pypgsql -- not preserving transactions ?
fpm at u.washington.edu
Tue Sep 17 00:19:22 EDT 2002
In article <mailman.1032151518.3079.python-list at python.org>,
Gerhard =?iso-8859-1?Q?H=E4ring?= <gerhard.haering at gmx.de> wrote:
>First, I'd recommend to ask questions like this on the pypgsql-user
>mailing list. You'll find the link on http://pypgsql.sf.net/
Thanks for the recommendation. I had tried to look at the archives of the
list only to find "page not found". Nothing pertinent in the FAQ, either.
>* Frank Miles <fpm at u.washington.edu> [2002-09-16 03:15 +0000]:
>> I've discovered that the 2.0 version of pyPgSQL packaged with Debian/woody
>> doesn't preserve transactions...
>I can't reproduce that behaviour here. What do you do to ignore the
>PgSQL.OperationalError? Or is it a different exception that gets thrown?
Yes, that exception gets thrown. Perhaps this simply reveals a gap in my
understanding -- I thought that it was Postgres that was handling the
transactions. Presuming that the cursor wasn't starting a new transaction,
even if the dumb user used a try/except block to bypass the exception (and
continue with succeeding INSERT attempts), shouldn't Postgres prevent those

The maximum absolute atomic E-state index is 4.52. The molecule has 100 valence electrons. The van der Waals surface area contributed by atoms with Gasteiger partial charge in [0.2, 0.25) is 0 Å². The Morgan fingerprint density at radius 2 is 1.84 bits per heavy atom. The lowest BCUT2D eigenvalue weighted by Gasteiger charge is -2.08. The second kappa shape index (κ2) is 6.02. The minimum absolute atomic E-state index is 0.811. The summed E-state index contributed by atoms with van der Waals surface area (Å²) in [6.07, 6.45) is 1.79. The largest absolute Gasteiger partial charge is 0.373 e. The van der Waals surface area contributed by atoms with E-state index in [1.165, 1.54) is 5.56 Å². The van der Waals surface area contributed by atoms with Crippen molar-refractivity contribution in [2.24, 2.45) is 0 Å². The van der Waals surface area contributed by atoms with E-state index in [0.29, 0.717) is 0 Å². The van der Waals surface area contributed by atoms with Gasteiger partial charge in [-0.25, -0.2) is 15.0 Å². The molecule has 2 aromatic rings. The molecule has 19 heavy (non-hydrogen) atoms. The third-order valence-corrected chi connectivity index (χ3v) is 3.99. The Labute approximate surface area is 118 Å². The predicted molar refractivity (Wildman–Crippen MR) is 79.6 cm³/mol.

>This area of code hasn't changed up to 2.2, IIRC. Could you provide a
>test case with a minimal schema, minimal code and the output of your
>code. To see which SQL commands pyPgSQL sends, you can simply access
>pyconn.conn.toggleShowQuery, where pyconn is your DB-API connection
>object. This output would be useful, too. Also, which PostgreSQL server
>version are you using?
Sure, I've got some simple test code. But at this point I'm now thinking
that this is more likely a difference in conception -- what _should_
pypgsql do? Should the application have to track if/when exceptions occur?
It's probably more efficient, though ISTM less clean to do it this way.
Thanks for your reply, Gerhard. Can you (or someone else) confirm that the
"error" is a difference in conception?
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